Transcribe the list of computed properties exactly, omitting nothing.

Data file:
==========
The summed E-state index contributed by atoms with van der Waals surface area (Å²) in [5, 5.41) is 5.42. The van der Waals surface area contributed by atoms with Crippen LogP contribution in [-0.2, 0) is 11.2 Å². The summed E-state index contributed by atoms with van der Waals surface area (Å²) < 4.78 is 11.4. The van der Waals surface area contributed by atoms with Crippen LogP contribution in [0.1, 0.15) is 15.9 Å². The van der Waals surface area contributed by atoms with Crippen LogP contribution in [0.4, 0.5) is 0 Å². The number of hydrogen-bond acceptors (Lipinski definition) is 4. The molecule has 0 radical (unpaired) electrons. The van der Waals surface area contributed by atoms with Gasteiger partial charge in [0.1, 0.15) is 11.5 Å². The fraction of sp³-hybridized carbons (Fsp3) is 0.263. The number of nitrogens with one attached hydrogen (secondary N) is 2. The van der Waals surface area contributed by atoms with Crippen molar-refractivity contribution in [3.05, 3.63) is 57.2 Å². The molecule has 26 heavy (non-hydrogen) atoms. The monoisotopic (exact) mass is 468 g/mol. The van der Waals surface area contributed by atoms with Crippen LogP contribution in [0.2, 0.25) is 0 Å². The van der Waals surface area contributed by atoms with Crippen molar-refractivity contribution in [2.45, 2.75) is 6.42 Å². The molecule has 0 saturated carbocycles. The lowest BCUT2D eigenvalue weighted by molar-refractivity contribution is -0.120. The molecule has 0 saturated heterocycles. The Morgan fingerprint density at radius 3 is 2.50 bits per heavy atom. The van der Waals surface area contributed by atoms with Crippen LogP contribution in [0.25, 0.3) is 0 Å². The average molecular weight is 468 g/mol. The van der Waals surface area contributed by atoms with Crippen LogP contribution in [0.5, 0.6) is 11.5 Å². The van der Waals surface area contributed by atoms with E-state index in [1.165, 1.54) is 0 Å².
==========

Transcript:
The summed E-state index contributed by atoms with van der Waals surface area (Å²) in [5, 5.41) is 5.42. The van der Waals surface area contributed by atoms with Crippen LogP contribution in [-0.2, 0) is 11.2 Å². The summed E-state index contributed by atoms with van der Waals surface area (Å²) < 4.78 is 11.4. The van der Waals surface area contributed by atoms with Crippen LogP contribution in [0.1, 0.15) is 15.9 Å². The van der Waals surface area contributed by atoms with Crippen LogP contribution in [0.4, 0.5) is 0 Å². The number of hydrogen-bond acceptors (Lipinski definition) is 4. The molecule has 0 radical (unpaired) electrons. The van der Waals surface area contributed by atoms with Gasteiger partial charge in [0.1, 0.15) is 11.5 Å². The fraction of sp³-hybridized carbons (Fsp3) is 0.263. The number of nitrogens with one attached hydrogen (secondary N) is 2. The van der Waals surface area contributed by atoms with Crippen molar-refractivity contribution in [3.05, 3.63) is 57.2 Å². The molecule has 26 heavy (non-hydrogen) atoms. The monoisotopic (exact) mass is 468 g/mol. The van der Waals surface area contributed by atoms with Crippen LogP contribution in [0.2, 0.25) is 0 Å². The van der Waals surface area contributed by atoms with Crippen molar-refractivity contribution in [2.45, 2.75) is 6.42 Å². The molecule has 0 saturated carbocycles. The lowest BCUT2D eigenvalue weighted by molar-refractivity contribution is -0.120. The molecule has 0 saturated heterocycles. The Morgan fingerprint density at radius 3 is 2.50 bits per heavy atom. The van der Waals surface area contributed by atoms with Crippen LogP contribution in [0.25, 0.3) is 0 Å². The average molecular weight is 468 g/mol. The van der Waals surface area contributed by atoms with Crippen LogP contribution in [0.5, 0.6) is 11.5 Å². The van der Waals surface area contributed by atoms with E-state index in [1.165, 1.54) is 0 Å².